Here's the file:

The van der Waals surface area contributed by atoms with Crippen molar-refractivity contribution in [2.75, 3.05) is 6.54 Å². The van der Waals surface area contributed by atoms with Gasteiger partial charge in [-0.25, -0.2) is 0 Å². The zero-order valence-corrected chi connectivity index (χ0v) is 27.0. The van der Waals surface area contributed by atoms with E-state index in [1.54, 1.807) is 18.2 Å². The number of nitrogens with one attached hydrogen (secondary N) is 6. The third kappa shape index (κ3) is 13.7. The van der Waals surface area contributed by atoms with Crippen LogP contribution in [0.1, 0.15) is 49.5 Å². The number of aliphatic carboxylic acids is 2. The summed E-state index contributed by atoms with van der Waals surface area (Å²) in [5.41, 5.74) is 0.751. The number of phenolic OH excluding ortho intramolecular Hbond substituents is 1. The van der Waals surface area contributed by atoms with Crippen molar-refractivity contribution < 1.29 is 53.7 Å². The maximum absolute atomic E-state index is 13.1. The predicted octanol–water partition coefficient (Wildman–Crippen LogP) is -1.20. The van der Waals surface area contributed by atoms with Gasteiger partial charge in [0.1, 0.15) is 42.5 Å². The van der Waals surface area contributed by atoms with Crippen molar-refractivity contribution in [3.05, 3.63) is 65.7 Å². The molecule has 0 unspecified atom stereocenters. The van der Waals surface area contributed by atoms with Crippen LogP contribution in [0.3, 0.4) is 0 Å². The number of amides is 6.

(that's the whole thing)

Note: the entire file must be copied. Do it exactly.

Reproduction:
The van der Waals surface area contributed by atoms with Crippen molar-refractivity contribution in [2.75, 3.05) is 6.54 Å². The van der Waals surface area contributed by atoms with Gasteiger partial charge in [-0.25, -0.2) is 0 Å². The zero-order valence-corrected chi connectivity index (χ0v) is 27.0. The van der Waals surface area contributed by atoms with E-state index in [1.54, 1.807) is 18.2 Å². The number of nitrogens with one attached hydrogen (secondary N) is 6. The third kappa shape index (κ3) is 13.7. The van der Waals surface area contributed by atoms with Crippen LogP contribution in [0.1, 0.15) is 49.5 Å². The number of aliphatic carboxylic acids is 2. The summed E-state index contributed by atoms with van der Waals surface area (Å²) in [5.41, 5.74) is 0.751. The number of phenolic OH excluding ortho intramolecular Hbond substituents is 1. The van der Waals surface area contributed by atoms with Crippen molar-refractivity contribution < 1.29 is 53.7 Å². The maximum absolute atomic E-state index is 13.1. The predicted octanol–water partition coefficient (Wildman–Crippen LogP) is -1.20. The van der Waals surface area contributed by atoms with Gasteiger partial charge in [0.1, 0.15) is 42.5 Å². The van der Waals surface area contributed by atoms with Crippen molar-refractivity contribution in [3.05, 3.63) is 65.7 Å². The molecule has 0 unspecified atom stereocenters. The van der Waals surface area contributed by atoms with Crippen LogP contribution in [0.3, 0.4) is 0 Å². The number of amides is 6.